You should seek legal advice – sometimes if a number of people become ill at a hotel/resort solicitors will bring a joint claim called a ‘class action’ to get compensation.

If you become ill by eating contaminated food at a hotel rather than having to pursue a claim against the hotel you can sue the holiday company in this country. If you were on a package holiday the Package Travel Regulations cause the holiday company to be liable for any negligence of the hotel/resort.

Prices rising

“The holiday company contacted me a week before my holiday and said that prices had increased and I had to pay an extra £100 each before travelling although I had already paid £1,000 for my partner and myself to go on a package holiday to Spain. Are they allowed to do this?”

The tour operator can only increase the price of your holiday Once it has been confirmed, if the booking conditions state that this is allowable and the increase is because:

  • Taxes and fees for services have increased
  • the exchange rate has changed
  • transport costs have increased

 

Travel agent goes out of business

“Does it mean I have lost my holiday if the travel agent I used to book a package holiday to Jamaica has recently gone into receivership?”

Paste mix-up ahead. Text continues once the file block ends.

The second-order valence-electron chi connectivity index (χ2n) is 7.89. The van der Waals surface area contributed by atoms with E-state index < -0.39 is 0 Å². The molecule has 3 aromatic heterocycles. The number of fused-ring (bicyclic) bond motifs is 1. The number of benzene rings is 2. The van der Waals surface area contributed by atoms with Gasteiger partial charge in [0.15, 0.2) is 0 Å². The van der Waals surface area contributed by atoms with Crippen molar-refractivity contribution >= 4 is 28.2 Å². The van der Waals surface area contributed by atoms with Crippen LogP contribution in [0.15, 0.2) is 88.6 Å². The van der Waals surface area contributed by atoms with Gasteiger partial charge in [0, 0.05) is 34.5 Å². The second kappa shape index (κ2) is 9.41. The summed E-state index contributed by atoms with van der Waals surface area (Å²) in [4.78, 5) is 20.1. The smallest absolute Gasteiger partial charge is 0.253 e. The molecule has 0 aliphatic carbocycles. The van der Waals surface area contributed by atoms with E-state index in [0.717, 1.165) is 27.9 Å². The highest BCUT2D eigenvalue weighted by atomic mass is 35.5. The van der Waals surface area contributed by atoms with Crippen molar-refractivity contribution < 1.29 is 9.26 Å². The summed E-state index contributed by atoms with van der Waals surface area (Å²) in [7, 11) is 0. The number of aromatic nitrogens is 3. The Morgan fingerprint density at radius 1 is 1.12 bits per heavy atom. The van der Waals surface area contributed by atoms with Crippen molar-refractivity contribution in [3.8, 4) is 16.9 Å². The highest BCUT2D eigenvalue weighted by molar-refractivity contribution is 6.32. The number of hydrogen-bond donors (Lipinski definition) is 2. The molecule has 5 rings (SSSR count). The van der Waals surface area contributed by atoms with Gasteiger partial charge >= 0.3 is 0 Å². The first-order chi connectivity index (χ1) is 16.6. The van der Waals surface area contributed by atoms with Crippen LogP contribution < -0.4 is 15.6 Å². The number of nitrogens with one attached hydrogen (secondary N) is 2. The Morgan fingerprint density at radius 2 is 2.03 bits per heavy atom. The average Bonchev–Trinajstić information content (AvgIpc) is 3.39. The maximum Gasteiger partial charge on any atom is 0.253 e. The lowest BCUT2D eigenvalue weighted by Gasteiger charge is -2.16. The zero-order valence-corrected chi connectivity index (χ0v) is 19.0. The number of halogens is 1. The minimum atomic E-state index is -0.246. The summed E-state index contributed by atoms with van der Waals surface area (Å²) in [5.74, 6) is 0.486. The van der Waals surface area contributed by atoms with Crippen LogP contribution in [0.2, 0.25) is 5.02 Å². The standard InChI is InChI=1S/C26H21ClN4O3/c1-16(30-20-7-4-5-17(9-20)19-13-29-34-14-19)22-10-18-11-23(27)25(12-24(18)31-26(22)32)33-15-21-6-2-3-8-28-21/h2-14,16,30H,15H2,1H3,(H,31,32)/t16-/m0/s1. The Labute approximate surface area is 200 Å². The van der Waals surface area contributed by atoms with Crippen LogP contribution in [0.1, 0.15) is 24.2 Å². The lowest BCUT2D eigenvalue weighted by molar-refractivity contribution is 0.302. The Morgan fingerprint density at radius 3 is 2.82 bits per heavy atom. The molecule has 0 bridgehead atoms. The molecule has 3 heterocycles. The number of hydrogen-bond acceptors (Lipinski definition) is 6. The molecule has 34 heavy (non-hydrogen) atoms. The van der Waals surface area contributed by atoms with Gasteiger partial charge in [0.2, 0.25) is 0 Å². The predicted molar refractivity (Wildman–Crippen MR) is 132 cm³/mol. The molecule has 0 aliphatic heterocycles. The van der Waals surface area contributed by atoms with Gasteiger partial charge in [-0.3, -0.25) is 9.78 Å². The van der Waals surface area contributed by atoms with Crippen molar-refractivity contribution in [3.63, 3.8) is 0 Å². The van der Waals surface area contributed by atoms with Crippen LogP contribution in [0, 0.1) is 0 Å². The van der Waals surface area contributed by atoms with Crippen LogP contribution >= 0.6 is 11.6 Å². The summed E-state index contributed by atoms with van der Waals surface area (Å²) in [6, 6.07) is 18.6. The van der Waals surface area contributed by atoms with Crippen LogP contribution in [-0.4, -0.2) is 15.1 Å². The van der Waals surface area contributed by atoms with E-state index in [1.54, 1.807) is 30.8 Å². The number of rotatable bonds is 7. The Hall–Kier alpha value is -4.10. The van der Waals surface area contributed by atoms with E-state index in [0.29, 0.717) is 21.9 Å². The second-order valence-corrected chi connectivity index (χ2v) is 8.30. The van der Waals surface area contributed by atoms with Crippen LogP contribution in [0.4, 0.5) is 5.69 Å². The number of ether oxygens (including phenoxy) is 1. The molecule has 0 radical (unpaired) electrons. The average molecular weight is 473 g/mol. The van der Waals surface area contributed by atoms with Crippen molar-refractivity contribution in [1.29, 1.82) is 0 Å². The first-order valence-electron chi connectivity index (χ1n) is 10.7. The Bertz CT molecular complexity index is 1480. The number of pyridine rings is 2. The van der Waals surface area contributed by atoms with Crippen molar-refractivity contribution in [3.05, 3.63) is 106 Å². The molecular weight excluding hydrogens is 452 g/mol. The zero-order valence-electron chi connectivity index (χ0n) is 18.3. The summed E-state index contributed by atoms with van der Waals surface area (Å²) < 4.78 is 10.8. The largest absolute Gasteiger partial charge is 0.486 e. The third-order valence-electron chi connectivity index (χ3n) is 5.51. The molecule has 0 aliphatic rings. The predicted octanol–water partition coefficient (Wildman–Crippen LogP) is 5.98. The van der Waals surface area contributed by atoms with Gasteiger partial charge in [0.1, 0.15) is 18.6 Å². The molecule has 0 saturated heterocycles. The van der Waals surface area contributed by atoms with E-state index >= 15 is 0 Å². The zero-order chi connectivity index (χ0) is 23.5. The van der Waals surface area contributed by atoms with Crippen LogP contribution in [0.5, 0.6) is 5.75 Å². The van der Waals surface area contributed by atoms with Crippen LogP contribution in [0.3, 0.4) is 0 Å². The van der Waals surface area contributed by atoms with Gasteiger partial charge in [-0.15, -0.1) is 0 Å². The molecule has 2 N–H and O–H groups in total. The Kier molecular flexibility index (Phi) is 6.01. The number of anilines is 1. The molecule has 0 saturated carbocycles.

The travel agent was simply acting as the representative your contract was with the holiday company. Your holiday plans should not be affected assuming the holiday company is still in business. You should contact the tour operator to make sure they have your details and everything is alright.

Collapsed airline

“How can I get my money back if the airline I booked my flight with has collapsed?”

How you paid will affect your chances of getting your money back:

  • You can claim the money back if you paid for your flight with a credit card, from your card provider under Section 75 of the Consumer Credit Act. All purchases from £100 – £30,000 are covered.
  • You can claim the money back from the tour operator you booked through if your flight was part of a package holiday. It is the tour operator’s responsibility to make alternative arrangements for you if you have been left stranded by the cancellation of your flight.
  • Check your policy if you have travel insurance, as some cover the loss of scheduled flights.